Wednesday, August 20, 2014

Leading Agile Teams : Effective Process Improvements On Teams

This is the last post in the Leading Agile series based on the four interviews with team leads at my organization.  Below are the responses to the question "What changes have you made in processes on the team that have helped the team become more agile and/or productive?".  There were multiple improvements pointed out by the participants, but the graphic below shows the ones that they considered to be the ones that had the biggest impact.

Other changes that the interviewees mentioned as having an impact -
  • Involving UX designers earlier in the process
  • Switching to a purely electronic board from a physical board
  • Having cells own story creation
  • Developing leadership within the team
  • Moving merging of code from separate departments much earlier in the process.
  • Blurring the lines between teams that share the codebase.

Finally, a heartfelt thank you to the interviewees for their participation. It was a lot of fun putting this together and I have learned a lot through the interviews and the reevaluation of our conversations. Thanks Again.

Tuesday, August 12, 2014

Leading Agile Teams : Conditions Teams Thrive In - II

In the last post we saw the infographic that included comments from four of the Team Leads that were interviewed for this series of posts. Here are some thoughts on the responses that were gathered.

Yvette Gaitan

"When the team has the proper tools available to do its work. Adequate communication from upstream teams about changes so that we are better prepared. Communication and team-wide awareness of the correct priorities in a space where priorities are constantly changing."

Yvette's team is often downstream from numerous other development teams. That explains the emphasis on communication both within and without the team. Agile environments are characterized by change and the ability of the team to adapt to such changes. Yvette's team seems to do this well as long as the priorities have been well communicated. They seemed to have understood that change is inevitable, but getting a heads up puts them ahead of the game.
Specialized tools that take the tasks that the team performs and automates them are always beneficial and welcome, regardless of team, methodology or industry. If the team is in unique situations and is given the bandwidth to come up with tools and processes that make them more efficient, the effects can be long lasting.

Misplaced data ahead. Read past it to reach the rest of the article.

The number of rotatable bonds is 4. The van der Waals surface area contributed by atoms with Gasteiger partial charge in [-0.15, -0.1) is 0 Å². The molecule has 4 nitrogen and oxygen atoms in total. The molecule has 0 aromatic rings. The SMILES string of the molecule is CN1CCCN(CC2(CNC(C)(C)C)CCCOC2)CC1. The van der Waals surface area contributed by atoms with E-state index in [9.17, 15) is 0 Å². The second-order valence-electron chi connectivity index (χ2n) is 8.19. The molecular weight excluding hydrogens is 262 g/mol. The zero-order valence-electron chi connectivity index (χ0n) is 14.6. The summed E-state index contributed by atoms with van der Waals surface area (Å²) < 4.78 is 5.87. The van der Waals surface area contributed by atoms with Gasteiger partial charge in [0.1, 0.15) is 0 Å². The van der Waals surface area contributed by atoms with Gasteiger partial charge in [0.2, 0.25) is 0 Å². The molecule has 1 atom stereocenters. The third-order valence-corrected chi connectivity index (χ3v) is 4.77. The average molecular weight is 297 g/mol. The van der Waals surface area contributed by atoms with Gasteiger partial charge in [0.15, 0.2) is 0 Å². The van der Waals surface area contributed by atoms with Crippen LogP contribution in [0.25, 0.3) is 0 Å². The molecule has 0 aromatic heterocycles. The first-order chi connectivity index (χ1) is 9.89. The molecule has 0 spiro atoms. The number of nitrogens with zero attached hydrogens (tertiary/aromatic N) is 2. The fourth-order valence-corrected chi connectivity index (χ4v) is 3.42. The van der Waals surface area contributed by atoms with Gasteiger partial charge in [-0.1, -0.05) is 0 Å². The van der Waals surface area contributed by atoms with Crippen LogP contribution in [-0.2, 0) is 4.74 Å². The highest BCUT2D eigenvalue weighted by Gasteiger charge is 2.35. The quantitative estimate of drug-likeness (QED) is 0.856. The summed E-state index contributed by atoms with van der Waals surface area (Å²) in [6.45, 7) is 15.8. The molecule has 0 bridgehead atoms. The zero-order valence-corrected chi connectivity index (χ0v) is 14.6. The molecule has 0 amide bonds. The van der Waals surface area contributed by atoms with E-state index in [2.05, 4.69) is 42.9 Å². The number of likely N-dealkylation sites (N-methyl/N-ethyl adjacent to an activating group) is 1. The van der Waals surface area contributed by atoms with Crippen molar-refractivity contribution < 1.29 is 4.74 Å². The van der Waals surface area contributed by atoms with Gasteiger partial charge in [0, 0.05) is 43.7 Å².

Michael Longin

"Informal attitude in the team room, balanced with structure through formal plannings, reviews and retrospectives.  Knowing that we are set up for success, but failure is OK.  Provide a safe failure environment and help people while they are failing.  Feeling of influence in the product."

A team working together day in and day out develops its own personality. For the team to develop both informal interactions to cope with the high pace and formal attitudes to achieve structure as Mike points out. Mike talks about a safe failure environment and contrasts it with being set up for success. This is important for the team and the organization as a whole. This means that plans are set up so that the team succeeds and there is no organizational backlash if the team happens to fail. Another important snippet here is "help people while they are failing", as signs of failure and opportunities to avoid/readjust are often present long before failure actually happens. 
Most development teams I have talked to mention this last point of having influence in the product. This is probably the single most empowering notion I have come across when talking to my colleagues. Influence leads to ownership, which helps make the team excited about the problems they are solving and the solutions they are creating.


"We work well under stress, specially when something has gone wrong. Team closes a lot of stories towards the end of the release. It helps the team to see where it stands in comparison to other teams."

Here we see a team that is under pressure and as a result has learned to deal with it by coming together and pushing hard. When things go wrong, teams come together and tackle the problem head on. This team seems to do that. What might be missing though, is the same coming together to come up with processes to prevent things from going wrong. The team here also seems to have a competitive spirit and takes pride in excelling especially in comparison to other teams in the organization.